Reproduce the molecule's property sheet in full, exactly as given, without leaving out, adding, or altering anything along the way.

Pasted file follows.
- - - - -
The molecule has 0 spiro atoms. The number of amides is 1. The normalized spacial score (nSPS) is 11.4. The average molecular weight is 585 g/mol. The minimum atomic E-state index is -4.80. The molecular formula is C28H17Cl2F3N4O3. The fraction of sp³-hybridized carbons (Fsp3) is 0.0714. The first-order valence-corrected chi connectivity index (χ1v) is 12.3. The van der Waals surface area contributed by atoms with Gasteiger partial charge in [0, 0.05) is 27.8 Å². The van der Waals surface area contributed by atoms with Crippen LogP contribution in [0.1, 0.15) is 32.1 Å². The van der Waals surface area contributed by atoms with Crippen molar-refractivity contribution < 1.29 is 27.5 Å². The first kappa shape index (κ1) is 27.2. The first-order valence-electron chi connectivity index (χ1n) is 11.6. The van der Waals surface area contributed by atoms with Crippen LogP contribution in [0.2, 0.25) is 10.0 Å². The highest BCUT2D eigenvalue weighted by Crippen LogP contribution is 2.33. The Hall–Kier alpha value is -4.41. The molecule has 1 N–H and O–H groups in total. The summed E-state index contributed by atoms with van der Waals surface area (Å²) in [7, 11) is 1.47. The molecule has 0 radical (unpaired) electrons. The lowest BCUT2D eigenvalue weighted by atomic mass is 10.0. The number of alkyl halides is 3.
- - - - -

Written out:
The molecule has 0 spiro atoms. The number of amides is 1. The normalized spacial score (nSPS) is 11.4. The average molecular weight is 585 g/mol. The minimum atomic E-state index is -4.80. The molecular formula is C28H17Cl2F3N4O3. The fraction of sp³-hybridized carbons (Fsp3) is 0.0714. The first-order valence-corrected chi connectivity index (χ1v) is 12.3. The van der Waals surface area contributed by atoms with Gasteiger partial charge in [0, 0.05) is 27.8 Å². The van der Waals surface area contributed by atoms with Crippen LogP contribution in [0.1, 0.15) is 32.1 Å². The van der Waals surface area contributed by atoms with Crippen molar-refractivity contribution < 1.29 is 27.5 Å². The first kappa shape index (κ1) is 27.2. The first-order valence-electron chi connectivity index (χ1n) is 11.6. The van der Waals surface area contributed by atoms with Crippen LogP contribution in [0.2, 0.25) is 10.0 Å². The highest BCUT2D eigenvalue weighted by Crippen LogP contribution is 2.33. The Hall–Kier alpha value is -4.41. The molecule has 1 N–H and O–H groups in total. The summed E-state index contributed by atoms with van der Waals surface area (Å²) in [7, 11) is 1.47. The molecule has 0 radical (unpaired) electrons. The lowest BCUT2D eigenvalue weighted by atomic mass is 10.0. The number of alkyl halides is 3.